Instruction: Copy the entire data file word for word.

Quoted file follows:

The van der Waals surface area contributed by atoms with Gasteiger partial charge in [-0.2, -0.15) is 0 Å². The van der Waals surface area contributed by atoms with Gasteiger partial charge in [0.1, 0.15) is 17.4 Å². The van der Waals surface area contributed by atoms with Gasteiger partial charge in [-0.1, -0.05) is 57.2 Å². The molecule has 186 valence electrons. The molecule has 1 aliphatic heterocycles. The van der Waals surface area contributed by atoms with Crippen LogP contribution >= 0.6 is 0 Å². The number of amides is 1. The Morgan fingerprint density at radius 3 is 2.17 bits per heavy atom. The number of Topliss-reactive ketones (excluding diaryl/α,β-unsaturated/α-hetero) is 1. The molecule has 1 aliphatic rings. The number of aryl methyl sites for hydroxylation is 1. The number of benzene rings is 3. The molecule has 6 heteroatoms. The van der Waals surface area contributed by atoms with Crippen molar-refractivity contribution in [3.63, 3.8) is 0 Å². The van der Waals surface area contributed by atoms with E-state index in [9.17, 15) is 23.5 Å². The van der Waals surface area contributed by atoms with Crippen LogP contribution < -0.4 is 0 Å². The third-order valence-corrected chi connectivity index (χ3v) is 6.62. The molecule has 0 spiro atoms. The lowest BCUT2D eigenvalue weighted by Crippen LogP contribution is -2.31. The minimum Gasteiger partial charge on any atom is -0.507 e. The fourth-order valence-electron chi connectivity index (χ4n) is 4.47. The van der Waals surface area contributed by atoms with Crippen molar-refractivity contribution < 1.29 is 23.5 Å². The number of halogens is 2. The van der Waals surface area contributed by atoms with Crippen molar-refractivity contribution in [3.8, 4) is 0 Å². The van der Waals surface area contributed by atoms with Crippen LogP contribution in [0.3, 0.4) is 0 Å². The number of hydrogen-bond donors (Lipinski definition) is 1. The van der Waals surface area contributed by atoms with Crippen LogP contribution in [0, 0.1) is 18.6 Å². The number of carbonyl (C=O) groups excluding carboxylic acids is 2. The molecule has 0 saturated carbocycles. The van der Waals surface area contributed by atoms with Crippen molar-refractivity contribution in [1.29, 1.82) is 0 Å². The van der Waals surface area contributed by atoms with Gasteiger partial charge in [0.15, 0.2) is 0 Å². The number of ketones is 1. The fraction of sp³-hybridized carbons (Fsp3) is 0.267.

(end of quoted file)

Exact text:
The van der Waals surface area contributed by atoms with Gasteiger partial charge in [-0.2, -0.15) is 0 Å². The van der Waals surface area contributed by atoms with Gasteiger partial charge in [0.1, 0.15) is 17.4 Å². The van der Waals surface area contributed by atoms with Gasteiger partial charge in [-0.1, -0.05) is 57.2 Å². The molecule has 186 valence electrons. The molecule has 1 aliphatic heterocycles. The van der Waals surface area contributed by atoms with Crippen LogP contribution >= 0.6 is 0 Å². The number of amides is 1. The Morgan fingerprint density at radius 3 is 2.17 bits per heavy atom. The number of Topliss-reactive ketones (excluding diaryl/α,β-unsaturated/α-hetero) is 1. The molecule has 1 aliphatic rings. The number of aryl methyl sites for hydroxylation is 1. The number of benzene rings is 3. The molecule has 6 heteroatoms. The van der Waals surface area contributed by atoms with Crippen molar-refractivity contribution in [3.63, 3.8) is 0 Å². The van der Waals surface area contributed by atoms with E-state index in [9.17, 15) is 23.5 Å². The van der Waals surface area contributed by atoms with Crippen LogP contribution < -0.4 is 0 Å². The third-order valence-corrected chi connectivity index (χ3v) is 6.62. The molecule has 0 spiro atoms. The lowest BCUT2D eigenvalue weighted by Crippen LogP contribution is -2.31. The minimum Gasteiger partial charge on any atom is -0.507 e. The fourth-order valence-electron chi connectivity index (χ4n) is 4.47. The van der Waals surface area contributed by atoms with Crippen molar-refractivity contribution < 1.29 is 23.5 Å². The number of halogens is 2. The van der Waals surface area contributed by atoms with Crippen molar-refractivity contribution in [3.8, 4) is 0 Å². The van der Waals surface area contributed by atoms with Crippen LogP contribution in [0.3, 0.4) is 0 Å². The number of hydrogen-bond donors (Lipinski definition) is 1. The van der Waals surface area contributed by atoms with Crippen LogP contribution in [0, 0.1) is 18.6 Å². The number of carbonyl (C=O) groups excluding carboxylic acids is 2. The molecule has 0 saturated carbocycles. The van der Waals surface area contributed by atoms with Crippen molar-refractivity contribution in [1.29, 1.82) is 0 Å². The van der Waals surface area contributed by atoms with Gasteiger partial charge in [0.15, 0.2) is 0 Å². The number of ketones is 1. The fraction of sp³-hybridized carbons (Fsp3) is 0.267.